“No,” Lyra said. “We just got here. I en’t seen Billy for months.”
Ma Costa’s dæmon was wheeling in the bright air above her head, a hawk, fierce yellow eyes snapping this way and that, unblinking. Lyra was frightened. No one worried about a child gone missing for a few hours, certainly not a gyptian: in the tight-knit gyptian boat world, all children were precious and extravagantly loved, and a mother knew that if a child was out of sight, it wouldn’t be far from someone else’s who would protect it instinctively.
But here was Ma Costa, a queen among the gyptians, in a terror for a missing child. What was going on?
Ma Costa looked half-blindly over the little group of children and turned away to stumble through the crowd on the wharf, bellowing for her child. At once the children turned back to one another, their feud abandoned in the face of her grief.
“What is them Gobblers?” said Simon Parslow, one of Lyra’s companions.
The first gyptian boy said, “You know. They been stealing kids all over the country. They’re pirates—”
“They en’t pirates,” corrected another gyptian. “They’re cannaboles. That’s why they call ’em Gobblers.”
“They eat kids?” said Lyra’s other crony, Hugh Lovat, a kitchen boy from St. Michael’s.
“No one knows,” said the first gyptian. “They take ’em away and they en’t never seen again.”
“We all know that,” said Lyra. “We been playing kids and Gobblers for months, before you were, I bet. But I bet no one’s seen ’em.”
“They have,” said one boy.
“Who, then?” persisted Lyra. “Have you seen ’em? How d’you know it en’t just one person?”
“Charlie seen ’em in Banbury,” said a gyptian girl. “They come and talked to this lady while another man took her little boy out the garden.”
“Yeah,” piped up Charlie, a gyptian boy. “I seen ’em do it!”
“What did they look like?” said Lyra.
“Well … I never properly saw ’em,” Charlie said. “I saw their truck, though,” he added. “They come in a white truck. They put the little boy in the truck and drove off quick.” “But why do they call ’em Gobblers?” Lyra asked.
“ ’Cause they eat ’em,” said the first gyptian boy. “Someone told us in Northampton. They been up there and all. This girl in Northampton, her brother was took, and she said the men as took him told her they was going to eat him. Everyone knows that. They gobble ’em up.” A gyptian girl standing nearby began to cry loudly.
“That’s Billy’s cousin,” said Charlie.
Lyra said, “Who saw Billy last?”
“Me,” said half a dozen voices. “I seen him holding Johnny Fiorelli’s old horse—I seen him by the toffee-apple seller—I seen him swinging on the crane—” When Lyra had sorted it out, she gathered that Billy had been seen for certain not less than two hours previously.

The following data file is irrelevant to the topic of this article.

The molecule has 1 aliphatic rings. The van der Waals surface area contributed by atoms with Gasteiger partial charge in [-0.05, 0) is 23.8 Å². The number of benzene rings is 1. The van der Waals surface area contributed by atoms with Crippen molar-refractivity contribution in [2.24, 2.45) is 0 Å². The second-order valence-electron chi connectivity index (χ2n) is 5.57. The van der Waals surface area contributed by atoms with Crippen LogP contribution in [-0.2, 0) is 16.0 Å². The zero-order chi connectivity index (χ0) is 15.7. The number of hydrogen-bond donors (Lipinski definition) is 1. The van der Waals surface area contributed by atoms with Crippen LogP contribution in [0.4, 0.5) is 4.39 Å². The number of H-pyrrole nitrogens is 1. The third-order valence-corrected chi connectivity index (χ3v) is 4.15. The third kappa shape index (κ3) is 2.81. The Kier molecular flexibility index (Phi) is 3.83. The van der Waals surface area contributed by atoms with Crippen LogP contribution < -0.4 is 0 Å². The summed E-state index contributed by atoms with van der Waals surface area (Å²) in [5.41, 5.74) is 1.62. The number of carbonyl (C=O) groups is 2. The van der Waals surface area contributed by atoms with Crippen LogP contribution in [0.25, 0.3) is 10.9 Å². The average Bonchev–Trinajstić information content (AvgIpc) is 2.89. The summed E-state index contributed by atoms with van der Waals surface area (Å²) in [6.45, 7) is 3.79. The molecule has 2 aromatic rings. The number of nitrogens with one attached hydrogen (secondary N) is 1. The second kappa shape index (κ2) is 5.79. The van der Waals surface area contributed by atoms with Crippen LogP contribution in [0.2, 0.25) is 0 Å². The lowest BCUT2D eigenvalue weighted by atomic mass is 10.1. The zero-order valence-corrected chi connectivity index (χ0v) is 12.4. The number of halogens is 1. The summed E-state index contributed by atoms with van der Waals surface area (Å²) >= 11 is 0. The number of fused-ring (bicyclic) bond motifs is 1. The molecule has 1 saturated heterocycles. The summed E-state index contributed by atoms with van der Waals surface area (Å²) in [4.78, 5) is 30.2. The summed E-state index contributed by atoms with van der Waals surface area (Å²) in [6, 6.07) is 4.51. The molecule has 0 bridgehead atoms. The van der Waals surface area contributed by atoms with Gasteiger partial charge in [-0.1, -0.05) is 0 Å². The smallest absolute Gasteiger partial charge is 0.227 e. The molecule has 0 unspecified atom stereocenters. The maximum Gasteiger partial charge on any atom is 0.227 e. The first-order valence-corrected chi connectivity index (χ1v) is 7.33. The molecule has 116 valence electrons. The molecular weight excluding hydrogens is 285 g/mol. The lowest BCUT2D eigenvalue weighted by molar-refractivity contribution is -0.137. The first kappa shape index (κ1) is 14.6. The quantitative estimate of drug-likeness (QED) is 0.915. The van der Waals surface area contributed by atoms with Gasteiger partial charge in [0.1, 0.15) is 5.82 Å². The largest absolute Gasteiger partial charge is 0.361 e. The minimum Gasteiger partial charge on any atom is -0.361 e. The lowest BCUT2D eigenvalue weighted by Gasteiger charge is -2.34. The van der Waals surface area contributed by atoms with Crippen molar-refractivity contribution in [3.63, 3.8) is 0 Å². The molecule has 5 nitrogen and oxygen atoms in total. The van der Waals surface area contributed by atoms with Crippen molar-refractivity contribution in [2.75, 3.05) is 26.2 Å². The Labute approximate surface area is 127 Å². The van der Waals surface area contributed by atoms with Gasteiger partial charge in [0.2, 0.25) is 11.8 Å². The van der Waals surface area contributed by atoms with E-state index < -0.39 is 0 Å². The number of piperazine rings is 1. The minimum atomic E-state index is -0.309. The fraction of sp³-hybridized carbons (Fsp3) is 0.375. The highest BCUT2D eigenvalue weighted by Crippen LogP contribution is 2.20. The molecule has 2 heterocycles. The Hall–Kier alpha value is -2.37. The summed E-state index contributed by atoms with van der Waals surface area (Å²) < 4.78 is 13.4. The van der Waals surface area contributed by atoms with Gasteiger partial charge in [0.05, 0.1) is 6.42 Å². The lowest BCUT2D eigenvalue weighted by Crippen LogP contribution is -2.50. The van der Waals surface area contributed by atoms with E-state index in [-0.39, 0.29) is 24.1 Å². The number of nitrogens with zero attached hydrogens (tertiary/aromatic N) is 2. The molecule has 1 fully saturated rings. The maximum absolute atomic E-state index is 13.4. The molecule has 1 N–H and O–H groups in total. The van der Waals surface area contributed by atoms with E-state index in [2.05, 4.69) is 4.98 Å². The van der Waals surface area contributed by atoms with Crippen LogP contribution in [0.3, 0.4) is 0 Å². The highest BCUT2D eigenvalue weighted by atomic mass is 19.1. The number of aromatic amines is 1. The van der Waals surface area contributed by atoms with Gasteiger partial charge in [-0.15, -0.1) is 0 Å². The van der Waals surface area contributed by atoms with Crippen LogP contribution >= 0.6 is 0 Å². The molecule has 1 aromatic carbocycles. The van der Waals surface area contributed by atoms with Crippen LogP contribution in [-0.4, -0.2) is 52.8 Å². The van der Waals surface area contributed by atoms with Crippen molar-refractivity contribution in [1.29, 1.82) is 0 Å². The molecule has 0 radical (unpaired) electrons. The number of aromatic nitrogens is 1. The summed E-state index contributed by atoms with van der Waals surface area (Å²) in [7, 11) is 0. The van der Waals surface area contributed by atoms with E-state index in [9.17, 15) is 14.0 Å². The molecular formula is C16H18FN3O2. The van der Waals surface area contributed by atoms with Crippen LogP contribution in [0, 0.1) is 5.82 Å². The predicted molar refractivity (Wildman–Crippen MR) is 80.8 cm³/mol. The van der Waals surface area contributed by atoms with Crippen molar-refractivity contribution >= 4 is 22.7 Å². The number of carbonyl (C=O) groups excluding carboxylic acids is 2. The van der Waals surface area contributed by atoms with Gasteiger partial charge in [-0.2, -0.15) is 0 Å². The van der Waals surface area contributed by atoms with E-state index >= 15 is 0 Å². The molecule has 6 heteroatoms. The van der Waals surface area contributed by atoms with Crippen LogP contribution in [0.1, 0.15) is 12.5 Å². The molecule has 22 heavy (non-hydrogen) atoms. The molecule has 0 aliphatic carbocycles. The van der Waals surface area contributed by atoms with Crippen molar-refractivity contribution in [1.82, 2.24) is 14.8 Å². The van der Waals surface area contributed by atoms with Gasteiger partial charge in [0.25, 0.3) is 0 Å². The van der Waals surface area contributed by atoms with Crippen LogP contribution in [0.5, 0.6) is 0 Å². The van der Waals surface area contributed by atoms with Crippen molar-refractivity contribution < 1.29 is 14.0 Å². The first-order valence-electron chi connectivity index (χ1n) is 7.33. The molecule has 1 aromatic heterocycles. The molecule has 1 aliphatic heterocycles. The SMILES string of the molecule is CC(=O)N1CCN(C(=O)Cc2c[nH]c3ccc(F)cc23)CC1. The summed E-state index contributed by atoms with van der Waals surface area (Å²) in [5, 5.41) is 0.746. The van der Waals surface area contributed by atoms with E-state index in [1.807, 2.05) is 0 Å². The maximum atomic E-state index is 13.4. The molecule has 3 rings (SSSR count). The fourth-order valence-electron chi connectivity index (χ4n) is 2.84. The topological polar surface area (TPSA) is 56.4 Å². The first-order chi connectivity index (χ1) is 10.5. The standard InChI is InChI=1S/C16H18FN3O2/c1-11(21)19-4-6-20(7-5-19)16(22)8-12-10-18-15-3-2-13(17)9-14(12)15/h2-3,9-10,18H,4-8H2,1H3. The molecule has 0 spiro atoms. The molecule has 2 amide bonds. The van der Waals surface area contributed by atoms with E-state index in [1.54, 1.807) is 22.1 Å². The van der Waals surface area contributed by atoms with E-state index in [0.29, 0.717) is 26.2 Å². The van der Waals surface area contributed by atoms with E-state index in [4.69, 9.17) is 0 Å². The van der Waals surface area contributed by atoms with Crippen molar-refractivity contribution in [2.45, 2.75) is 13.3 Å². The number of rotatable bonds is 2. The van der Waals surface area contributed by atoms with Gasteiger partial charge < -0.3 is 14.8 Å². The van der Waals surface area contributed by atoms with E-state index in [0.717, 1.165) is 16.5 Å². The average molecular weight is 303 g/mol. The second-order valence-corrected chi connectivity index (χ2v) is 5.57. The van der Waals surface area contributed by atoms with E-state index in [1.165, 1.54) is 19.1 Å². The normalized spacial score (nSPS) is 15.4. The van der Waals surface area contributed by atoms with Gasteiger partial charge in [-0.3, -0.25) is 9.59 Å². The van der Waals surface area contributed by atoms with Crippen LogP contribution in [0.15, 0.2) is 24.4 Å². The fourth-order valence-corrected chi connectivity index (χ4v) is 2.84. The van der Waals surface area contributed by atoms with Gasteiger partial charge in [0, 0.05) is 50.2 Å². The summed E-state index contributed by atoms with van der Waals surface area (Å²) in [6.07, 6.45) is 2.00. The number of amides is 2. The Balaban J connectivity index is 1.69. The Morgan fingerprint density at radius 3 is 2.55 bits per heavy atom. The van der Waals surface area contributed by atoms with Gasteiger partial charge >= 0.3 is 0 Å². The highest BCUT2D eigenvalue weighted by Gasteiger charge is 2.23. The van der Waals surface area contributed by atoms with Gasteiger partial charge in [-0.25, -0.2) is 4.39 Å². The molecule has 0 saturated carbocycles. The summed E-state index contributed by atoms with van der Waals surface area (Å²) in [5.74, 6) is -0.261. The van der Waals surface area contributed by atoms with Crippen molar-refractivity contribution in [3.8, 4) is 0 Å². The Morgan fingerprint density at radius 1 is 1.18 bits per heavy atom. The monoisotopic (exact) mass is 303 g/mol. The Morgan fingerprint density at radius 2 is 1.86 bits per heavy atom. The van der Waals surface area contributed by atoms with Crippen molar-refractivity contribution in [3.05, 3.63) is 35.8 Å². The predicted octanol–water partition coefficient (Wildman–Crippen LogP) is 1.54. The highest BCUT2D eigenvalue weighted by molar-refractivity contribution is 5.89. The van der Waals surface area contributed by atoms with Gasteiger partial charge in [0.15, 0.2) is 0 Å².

“So,” she said, “sometime in the last two hours there must’ve been Gobblers here.…”
They all looked around, shivering in spite of the warm sun, the crowded wharf, the familiar smells of tar and horses and smokeleaf. The trouble was that because no one knew what these Gobblers looked like, anyone might be a Gobbler, as Lyra pointed out to the appalled gang, who were now all under her sway, collegers and gyptians alike.
“They’re bound to look like ordinary people, else they’d be seen at once,” she explained. “If they only came at night, they could look like anything. But if they come in the daylight, they got to look ordinary. So any of these people might be Gobblers.…” “They en’t,” said a gyptian uncertainly. “I know ’em all.”
“All right, not these, but anyone else,” said Lyra. “Let’s go and look for ’em! And their white truck!”
And that precipitated a swarm. Other searchers soon joined the first ones, and before long, thirty or more gyptian children were racing from end to end of the wharves, running in and out of stables, scrambling over the cranes and derricks in the boatyard, leaping over the fence into the wide meadow, swinging fifteen at a time on the old swing bridge over the green water, and running full pelt through the narrow streets of Jericho, between the little brick terraced houses and into the great square-towered oratory of St. Barnabas the Chymist. Half of them didn’t know what they were looking for, and thought it was just a lark, but those closest to Lyra felt a real fear and apprehension every time they glimpsed a solitary figure down an alley or in the dimness of the oratory: was it a Gobbler?
But of course it wasn’t. Eventually, with no success, and with the shadow of Billy’s real disappearance hanging over them all, the fun faded away. As Lyra and the two College boys left Jericho when suppertime neared, they saw the gyptians gathering on the wharf next to where the Costas’ boat was moored. Some of the women were crying loudly, and the men were standing in angry groups, with all their dæmons agitated and rising in nervous flight or snarling at shadows.
“I bet them Gobblers wouldn’t dare come in here,” said Lyra to Simon Parslow, as the two of them stepped over the threshold into the great lodge of Jordan.
“No,” he said uncertainly. “But I know there’s a kid missing from the market.”
“Who?” Lyra said. She knew most of the market children, but she hadn’t heard of this.
“Jessie Reynolds, out the saddler’s. She weren’t there at shutting-up time yesterday, and she’d only gone for a bit of fish for her dad’s tea. She never come back and no one’d seen her. They searched all through the market and everywhere.” “I never heard about that!” said Lyra, indignant. She considered it a deplorable lapse on the part of her subjects not to tell her everything and at once.
“Well, it was only yesterday. She might’ve turned up now.”
“I’m going to ask,” said Lyra, and turned to leave the lodge.
But she hadn’t got out of the gate before the Porter called her.
“Here, Lyra! You’re not to go out again this evening. Master’s orders.”
“I told you, Master’s orders. He says if you come in, you stay in.”
“You catch me,” she said, and darted out before the old man could leave his doorway.